At Versailles the twinkle eyed British Prime Minister had no problem dominating the show. The French leader Georges Clemenceau had only one reason to be there and that was to squeeze Germany's nuts harder that Napoleon. The American President Woodrow Wilson had arrived in full pious mode with his fourteen points (and no passes) for peace and talked in accent that Lloyd George found hard to take seriously. The Italian representative Vittorio Orlando only got interested when a particular show was on at the Folies Bergère or he cadge free tickets to Eurodisney. Orlando was more of Lloyd George's type, though the men could only communicate via obscene hand gestures. Eventually the German representatives agreed to sign the Treaty of Versailles as their only other option was to be stuffed into a howitzer and be propelled into the air in the direction of Berlin.

In Ireland this wasn't so easy. The Irish wanted a permanent divorce from Britain and declined Lloyd George's offer to buy them the next round. So a rebuffed Lloyd George sent in the Black and Tans to poison the Guinness brewery and burn copies of their Book of Records in Dublin. It didn't work and so Lloyd George invited the Irish leaders to London to greased pig race down Whitehall. The Irish won but Lloyd George cut off the snout and kept that bit back for Britain as Northern Ireland. This upset the Irish that those who stayed in Ireland denounced their colleagues for allowing themselves to get bamboozled by Lloyd George. The was the start of the Feckin War which resembled the Liberal split earlier though this one involved guns, grenades and a lot more shooting.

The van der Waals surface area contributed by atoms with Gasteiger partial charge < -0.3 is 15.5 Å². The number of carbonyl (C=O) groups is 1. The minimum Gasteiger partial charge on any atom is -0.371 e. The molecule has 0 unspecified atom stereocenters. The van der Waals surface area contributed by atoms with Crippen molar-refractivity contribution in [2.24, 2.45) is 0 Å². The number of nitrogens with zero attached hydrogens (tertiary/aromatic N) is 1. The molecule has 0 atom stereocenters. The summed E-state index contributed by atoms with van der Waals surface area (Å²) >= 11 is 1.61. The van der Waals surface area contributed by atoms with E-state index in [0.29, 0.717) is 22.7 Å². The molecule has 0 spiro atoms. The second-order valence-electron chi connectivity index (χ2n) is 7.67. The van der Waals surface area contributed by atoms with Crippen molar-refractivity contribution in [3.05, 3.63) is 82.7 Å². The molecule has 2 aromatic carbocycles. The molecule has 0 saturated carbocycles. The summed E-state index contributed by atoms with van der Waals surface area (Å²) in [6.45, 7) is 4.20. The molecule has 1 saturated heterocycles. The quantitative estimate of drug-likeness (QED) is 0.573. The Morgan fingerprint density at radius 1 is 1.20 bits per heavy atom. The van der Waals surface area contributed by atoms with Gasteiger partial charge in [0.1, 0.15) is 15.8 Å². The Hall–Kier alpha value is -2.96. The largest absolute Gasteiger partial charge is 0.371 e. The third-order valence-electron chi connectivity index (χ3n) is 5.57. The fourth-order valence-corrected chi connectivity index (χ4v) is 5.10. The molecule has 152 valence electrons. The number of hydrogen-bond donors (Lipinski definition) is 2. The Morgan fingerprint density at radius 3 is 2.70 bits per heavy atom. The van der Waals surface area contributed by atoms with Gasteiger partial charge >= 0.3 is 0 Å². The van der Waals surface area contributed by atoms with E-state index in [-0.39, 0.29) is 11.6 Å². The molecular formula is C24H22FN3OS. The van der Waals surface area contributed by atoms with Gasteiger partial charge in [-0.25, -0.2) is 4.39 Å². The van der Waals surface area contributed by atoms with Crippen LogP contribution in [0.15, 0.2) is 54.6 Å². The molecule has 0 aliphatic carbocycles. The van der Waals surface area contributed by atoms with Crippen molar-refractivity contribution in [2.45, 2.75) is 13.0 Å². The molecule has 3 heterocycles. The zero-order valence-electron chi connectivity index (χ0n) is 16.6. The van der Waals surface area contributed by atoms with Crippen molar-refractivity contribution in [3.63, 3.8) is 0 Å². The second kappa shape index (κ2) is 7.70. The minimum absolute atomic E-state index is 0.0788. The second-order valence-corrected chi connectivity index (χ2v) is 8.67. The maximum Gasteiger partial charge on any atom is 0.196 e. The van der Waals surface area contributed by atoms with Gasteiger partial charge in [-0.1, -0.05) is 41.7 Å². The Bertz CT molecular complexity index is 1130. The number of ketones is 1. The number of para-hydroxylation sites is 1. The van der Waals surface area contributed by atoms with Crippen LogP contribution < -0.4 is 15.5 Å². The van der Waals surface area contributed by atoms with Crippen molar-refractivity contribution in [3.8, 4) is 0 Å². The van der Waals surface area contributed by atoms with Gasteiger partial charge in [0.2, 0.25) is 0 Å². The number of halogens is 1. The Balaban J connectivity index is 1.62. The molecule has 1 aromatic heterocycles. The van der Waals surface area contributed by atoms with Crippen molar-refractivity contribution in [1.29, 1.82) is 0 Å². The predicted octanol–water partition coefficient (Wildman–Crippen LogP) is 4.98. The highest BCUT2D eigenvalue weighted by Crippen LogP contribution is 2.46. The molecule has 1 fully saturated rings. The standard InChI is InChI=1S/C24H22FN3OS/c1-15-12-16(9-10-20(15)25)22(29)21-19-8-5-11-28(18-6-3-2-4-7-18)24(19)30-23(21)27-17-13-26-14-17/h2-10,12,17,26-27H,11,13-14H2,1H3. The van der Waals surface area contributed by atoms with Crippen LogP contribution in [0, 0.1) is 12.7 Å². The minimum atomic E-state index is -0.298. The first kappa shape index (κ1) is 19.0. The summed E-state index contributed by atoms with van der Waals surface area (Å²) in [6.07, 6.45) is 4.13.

Lloyd George was still bitter with the Russians for their decision to go home at half time. He had never thought much of them before the First World War and what happened since the removal of the Czar was none too impressive now. Churchill was allowed to run a proxy war, supporting a armies run by Russian aristocrats, ex-generals and anti-Bolsheviks. Lloyd George supported the intervention but let Churchill become the public face of oppression. In the end Britain took their armies back home or redeployed them elsewhere.

However, the one enemy that held more venom for Lloyd George than even his international critics were the Liberals. When he and his own Liberal chums failed to apologise for winning the war under his leadership rather than Asquith, Lloyd George was drummed out of the Liberals and so started his own 'LG Max. Zero added sugar.'

Failure:The Final Frontier[edit | edit source]